I knew today was the day that the Veterans Health Administration introduced the Blue Button on its PHR, MyHealtheVet. A rapidly developed prototype by VA and CMS, it gives authenticated PHR users the ability to download their personal health information. The idea is so simple. Just click on the blue button.
I have access to a MyHealtheVet “test patient” at the Portland VA, so I logged on as this fictional patient, and voila, there it was.
It was easy to do, and what I saw was a file that included some self-entered data and some electronic record data – medications, clinical reminders, the test patient contact information. I saved it to my desktop.
The Markle Foundation has been spearheading greater functionality allowing consumers access to their own health record information. Here’s a link to their new Policies in Practice paper, The Download Capability. There’s an excellent discussion about making sure users are notified about risks of downloading their data, yet balancing promoting and educating about this function while not scaring people away. In going through the motions as a test patient, I think we need to put our collective minds together on this one. I’ve posted before that people who don’t use patient portals and PHRs may tell us more about what we’re trying to do than those who do use these tools.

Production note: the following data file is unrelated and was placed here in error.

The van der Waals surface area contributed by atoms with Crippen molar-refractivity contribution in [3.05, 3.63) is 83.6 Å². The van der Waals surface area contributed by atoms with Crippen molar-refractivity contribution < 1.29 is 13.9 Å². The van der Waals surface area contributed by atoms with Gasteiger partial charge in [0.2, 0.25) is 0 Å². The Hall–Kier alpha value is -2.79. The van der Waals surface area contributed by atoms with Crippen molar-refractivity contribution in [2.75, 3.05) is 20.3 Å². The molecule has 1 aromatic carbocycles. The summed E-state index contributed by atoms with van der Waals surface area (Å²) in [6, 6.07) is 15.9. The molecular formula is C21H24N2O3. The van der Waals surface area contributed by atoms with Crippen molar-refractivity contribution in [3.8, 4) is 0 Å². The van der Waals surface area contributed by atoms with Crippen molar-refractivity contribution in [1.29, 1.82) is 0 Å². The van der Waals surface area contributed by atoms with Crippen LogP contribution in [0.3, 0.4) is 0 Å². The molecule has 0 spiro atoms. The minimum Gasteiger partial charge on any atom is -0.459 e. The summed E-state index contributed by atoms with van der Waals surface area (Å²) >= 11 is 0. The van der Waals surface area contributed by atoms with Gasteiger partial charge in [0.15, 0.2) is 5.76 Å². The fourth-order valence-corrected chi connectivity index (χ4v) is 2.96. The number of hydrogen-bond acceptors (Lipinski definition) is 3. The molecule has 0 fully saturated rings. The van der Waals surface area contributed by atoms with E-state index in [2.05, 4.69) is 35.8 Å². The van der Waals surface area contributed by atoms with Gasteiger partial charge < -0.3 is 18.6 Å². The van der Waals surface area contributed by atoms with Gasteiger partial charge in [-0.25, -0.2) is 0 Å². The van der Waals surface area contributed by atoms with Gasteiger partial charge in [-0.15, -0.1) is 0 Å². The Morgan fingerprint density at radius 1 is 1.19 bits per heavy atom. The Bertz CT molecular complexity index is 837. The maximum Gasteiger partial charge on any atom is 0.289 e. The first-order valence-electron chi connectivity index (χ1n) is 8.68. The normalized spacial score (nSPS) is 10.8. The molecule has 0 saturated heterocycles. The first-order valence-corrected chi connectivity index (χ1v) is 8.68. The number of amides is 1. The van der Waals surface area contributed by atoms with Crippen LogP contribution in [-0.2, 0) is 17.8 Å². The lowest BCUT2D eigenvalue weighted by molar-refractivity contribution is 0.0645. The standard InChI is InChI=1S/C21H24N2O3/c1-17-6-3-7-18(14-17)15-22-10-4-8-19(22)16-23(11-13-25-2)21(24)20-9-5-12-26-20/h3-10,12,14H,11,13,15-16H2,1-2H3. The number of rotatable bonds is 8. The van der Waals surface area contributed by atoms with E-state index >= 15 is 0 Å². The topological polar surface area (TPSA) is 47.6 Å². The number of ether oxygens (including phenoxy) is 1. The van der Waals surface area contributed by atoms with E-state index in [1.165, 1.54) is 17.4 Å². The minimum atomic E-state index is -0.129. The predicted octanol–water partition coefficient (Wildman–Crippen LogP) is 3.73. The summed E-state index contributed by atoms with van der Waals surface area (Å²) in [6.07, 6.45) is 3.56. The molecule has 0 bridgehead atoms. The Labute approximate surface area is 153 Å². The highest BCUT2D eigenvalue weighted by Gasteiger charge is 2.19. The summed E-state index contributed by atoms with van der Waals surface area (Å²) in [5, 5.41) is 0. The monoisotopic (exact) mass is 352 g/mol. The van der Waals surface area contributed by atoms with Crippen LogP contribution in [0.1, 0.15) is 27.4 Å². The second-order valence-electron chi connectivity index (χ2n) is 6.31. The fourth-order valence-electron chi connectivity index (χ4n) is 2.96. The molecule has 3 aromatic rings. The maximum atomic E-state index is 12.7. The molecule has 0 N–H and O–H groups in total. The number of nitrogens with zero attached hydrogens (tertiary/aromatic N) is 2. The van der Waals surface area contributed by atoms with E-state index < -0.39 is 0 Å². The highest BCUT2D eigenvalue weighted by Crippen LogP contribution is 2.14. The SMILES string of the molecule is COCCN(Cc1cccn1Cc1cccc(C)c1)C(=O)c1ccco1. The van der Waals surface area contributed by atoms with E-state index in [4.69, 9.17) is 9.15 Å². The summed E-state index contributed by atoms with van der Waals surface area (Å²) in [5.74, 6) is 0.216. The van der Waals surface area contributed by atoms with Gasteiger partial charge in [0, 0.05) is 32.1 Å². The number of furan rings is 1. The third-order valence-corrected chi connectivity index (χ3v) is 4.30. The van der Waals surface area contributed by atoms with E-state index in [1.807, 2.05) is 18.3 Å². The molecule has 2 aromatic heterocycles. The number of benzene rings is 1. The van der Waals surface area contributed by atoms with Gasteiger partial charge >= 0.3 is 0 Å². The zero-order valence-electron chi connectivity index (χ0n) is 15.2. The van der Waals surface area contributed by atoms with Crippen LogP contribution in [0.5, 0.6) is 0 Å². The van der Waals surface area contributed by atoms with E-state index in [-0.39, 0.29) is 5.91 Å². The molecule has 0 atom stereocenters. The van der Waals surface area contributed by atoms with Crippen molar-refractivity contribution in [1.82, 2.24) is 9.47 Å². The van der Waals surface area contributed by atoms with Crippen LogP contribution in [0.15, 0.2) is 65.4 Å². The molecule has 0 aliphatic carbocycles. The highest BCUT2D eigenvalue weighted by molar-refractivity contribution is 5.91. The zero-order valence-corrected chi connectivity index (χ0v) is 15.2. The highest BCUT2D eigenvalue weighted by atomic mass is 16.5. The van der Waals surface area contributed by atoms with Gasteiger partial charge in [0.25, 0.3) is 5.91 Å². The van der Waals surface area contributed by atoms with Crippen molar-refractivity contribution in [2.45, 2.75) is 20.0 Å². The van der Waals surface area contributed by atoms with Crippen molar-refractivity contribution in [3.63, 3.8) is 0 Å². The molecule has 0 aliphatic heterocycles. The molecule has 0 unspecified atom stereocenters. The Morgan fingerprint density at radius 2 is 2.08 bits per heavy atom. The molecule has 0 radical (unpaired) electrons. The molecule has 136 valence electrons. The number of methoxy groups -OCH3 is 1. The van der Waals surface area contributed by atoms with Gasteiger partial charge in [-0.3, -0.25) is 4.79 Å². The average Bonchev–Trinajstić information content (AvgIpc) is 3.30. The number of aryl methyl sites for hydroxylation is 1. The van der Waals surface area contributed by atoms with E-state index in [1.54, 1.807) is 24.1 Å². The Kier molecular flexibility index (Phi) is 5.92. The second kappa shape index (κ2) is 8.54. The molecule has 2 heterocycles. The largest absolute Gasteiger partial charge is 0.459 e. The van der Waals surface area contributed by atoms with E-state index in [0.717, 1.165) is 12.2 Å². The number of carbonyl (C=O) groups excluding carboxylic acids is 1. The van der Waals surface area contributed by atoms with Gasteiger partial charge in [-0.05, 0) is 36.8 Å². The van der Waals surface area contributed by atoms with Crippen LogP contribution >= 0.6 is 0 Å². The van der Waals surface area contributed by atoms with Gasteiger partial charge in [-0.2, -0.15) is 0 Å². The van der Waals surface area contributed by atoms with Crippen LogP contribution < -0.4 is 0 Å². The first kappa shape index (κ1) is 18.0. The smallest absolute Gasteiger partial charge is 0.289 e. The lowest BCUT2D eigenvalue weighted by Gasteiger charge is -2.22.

One interesting thing I found today. I was looking for stories about the new download capacity, so I searched “Blue Button”. Did you know Blue Buttons are actually jellyfish (sort of)? Amazingly beautiful creatures. Apparently they live on the surface of the deep blue sea. This is a lovely metaphor. The PHR Blue Button might be the perfect beginning to what lay ahead – or below, in this case – a lot more personal health information at patients’ fingertips.